I have been thinking a lot about the political and economic impact of how demographics are affecting politics via economics, which can then create a kind of demographic doom loop, as the cohort of older boomers continue to vote themselves higher benefits (pensions, healthcare) while voting to prevent any structural reforms, leading to lower long-term economic growth (which then creates problems of its own).
Worth reading the attached paper as I think it does a decent job in summarising the impacts. As Actuaries, we are all well versed in the problems of public pensions and healthcare, but how those problems interact with politics and democratic voting is less well understood.
Posting this now because in the UK we are now starting to see the negative effects of such a gerontonomia. Buildings are starting to deteriorate and crumble because investment into their maintenance was reduced over the last 15 years, in order to keep diverting more money to pensions and healthcare. Not sure how bad things are in the US when it comes to this sort of problem.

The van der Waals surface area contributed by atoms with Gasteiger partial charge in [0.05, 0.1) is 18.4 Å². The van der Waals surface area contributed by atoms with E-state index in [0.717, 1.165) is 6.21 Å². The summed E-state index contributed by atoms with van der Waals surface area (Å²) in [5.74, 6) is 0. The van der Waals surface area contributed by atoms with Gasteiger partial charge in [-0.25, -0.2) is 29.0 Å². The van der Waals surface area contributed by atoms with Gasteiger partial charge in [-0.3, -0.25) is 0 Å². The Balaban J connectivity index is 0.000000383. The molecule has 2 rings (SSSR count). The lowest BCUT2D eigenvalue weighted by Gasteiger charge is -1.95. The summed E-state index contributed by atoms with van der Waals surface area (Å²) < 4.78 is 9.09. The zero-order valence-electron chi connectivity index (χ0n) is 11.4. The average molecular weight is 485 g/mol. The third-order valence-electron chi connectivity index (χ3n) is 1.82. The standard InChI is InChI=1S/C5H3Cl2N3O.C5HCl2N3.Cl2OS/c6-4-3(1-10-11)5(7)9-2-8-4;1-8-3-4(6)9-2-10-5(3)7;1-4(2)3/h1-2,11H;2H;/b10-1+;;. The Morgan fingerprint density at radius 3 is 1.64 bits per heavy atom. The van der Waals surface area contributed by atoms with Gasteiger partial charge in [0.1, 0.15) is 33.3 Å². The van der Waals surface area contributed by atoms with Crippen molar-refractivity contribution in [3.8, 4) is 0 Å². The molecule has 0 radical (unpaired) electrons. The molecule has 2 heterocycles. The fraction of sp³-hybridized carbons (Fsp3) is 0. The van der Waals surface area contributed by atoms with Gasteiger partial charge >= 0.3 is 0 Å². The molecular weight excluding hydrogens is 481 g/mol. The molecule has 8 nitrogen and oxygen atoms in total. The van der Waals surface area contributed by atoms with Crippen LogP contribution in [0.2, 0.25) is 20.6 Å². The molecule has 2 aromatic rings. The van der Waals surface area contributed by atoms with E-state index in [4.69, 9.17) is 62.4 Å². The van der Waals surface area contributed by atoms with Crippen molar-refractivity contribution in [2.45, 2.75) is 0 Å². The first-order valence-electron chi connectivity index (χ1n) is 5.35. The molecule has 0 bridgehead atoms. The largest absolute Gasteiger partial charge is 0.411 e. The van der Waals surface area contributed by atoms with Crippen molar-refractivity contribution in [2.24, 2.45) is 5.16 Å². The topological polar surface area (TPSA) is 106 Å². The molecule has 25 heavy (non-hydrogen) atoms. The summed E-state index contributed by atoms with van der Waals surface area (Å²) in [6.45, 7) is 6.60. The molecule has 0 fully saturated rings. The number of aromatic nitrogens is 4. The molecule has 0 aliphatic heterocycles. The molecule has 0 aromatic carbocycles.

They stopped understanding how to make concrete?
Man, the Romans would be so disappointed in the Brits.
Heh. Just goes to show that using cheap construction methods ends up being much more expensive in the long run. Specially when you don’t maintain things.
A bit OT but:
A few years ago I was curious as to why Roman bridges and roads have lasted so long (vs modern cement infrastructure at the time) and the science of how Roman concrete gets stronger over time (self-healing) is actually quite interesting.
I’ll be damned, I assumed it wasn’t stronger, it’s just that they didn’t have 80,000lb trucks driving on ancient roads. That’s super cool.
I had been just reading that, because Stu & I had been watching documentaries on Roman megastructures in France (pardon us, Transalpine Gaul)
Well, this is now turning into a major political scandal.
Sunak defunded school maintenance while Chancellor.
Career-ender right there.